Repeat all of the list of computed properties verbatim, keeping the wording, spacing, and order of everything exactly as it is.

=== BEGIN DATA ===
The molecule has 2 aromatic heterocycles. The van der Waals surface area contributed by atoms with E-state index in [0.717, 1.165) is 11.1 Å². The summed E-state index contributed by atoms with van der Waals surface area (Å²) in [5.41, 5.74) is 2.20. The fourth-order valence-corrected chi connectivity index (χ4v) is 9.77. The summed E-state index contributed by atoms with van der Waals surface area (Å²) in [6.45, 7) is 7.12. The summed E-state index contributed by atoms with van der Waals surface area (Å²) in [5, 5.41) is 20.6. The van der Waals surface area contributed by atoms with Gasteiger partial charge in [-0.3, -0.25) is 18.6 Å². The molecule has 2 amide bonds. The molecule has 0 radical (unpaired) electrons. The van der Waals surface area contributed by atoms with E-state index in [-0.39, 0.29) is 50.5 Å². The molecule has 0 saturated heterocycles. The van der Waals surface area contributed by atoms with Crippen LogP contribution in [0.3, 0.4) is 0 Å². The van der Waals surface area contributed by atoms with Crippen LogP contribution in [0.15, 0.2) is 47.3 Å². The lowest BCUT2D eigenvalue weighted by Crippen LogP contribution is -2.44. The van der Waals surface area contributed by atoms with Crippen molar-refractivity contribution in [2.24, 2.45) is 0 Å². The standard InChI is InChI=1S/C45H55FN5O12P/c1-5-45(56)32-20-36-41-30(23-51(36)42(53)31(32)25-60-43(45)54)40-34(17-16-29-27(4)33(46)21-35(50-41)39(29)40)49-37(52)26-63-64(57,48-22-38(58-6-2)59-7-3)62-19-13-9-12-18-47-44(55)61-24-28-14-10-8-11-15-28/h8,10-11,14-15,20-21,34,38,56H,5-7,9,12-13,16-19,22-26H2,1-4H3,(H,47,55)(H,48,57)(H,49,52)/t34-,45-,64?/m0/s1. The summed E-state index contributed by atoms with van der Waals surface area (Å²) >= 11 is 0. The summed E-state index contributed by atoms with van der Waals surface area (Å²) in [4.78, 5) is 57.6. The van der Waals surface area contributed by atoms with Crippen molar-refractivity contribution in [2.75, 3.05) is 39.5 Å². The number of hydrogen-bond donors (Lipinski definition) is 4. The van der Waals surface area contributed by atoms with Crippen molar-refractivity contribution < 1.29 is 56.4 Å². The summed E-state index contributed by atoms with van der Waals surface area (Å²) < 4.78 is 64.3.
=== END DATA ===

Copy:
The molecule has 2 aromatic heterocycles. The van der Waals surface area contributed by atoms with E-state index in [0.717, 1.165) is 11.1 Å². The summed E-state index contributed by atoms with van der Waals surface area (Å²) in [5.41, 5.74) is 2.20. The fourth-order valence-corrected chi connectivity index (χ4v) is 9.77. The summed E-state index contributed by atoms with van der Waals surface area (Å²) in [6.45, 7) is 7.12. The summed E-state index contributed by atoms with van der Waals surface area (Å²) in [5, 5.41) is 20.6. The van der Waals surface area contributed by atoms with Gasteiger partial charge in [-0.3, -0.25) is 18.6 Å². The molecule has 2 amide bonds. The molecule has 0 radical (unpaired) electrons. The van der Waals surface area contributed by atoms with E-state index in [-0.39, 0.29) is 50.5 Å². The molecule has 0 saturated heterocycles. The van der Waals surface area contributed by atoms with Crippen LogP contribution in [0.3, 0.4) is 0 Å². The van der Waals surface area contributed by atoms with Crippen LogP contribution in [0.15, 0.2) is 47.3 Å². The lowest BCUT2D eigenvalue weighted by Crippen LogP contribution is -2.44. The van der Waals surface area contributed by atoms with Crippen molar-refractivity contribution in [2.24, 2.45) is 0 Å². The standard InChI is InChI=1S/C45H55FN5O12P/c1-5-45(56)32-20-36-41-30(23-51(36)42(53)31(32)25-60-43(45)54)40-34(17-16-29-27(4)33(46)21-35(50-41)39(29)40)49-37(52)26-63-64(57,48-22-38(58-6-2)59-7-3)62-19-13-9-12-18-47-44(55)61-24-28-14-10-8-11-15-28/h8,10-11,14-15,20-21,34,38,56H,5-7,9,12-13,16-19,22-26H2,1-4H3,(H,47,55)(H,48,57)(H,49,52)/t34-,45-,64?/m0/s1. The summed E-state index contributed by atoms with van der Waals surface area (Å²) >= 11 is 0. The summed E-state index contributed by atoms with van der Waals surface area (Å²) in [4.78, 5) is 57.6. The van der Waals surface area contributed by atoms with Crippen molar-refractivity contribution in [2.75, 3.05) is 39.5 Å². The number of hydrogen-bond donors (Lipinski definition) is 4. The van der Waals surface area contributed by atoms with Crippen molar-refractivity contribution < 1.29 is 56.4 Å². The summed E-state index contributed by atoms with van der Waals surface area (Å²) < 4.78 is 64.3.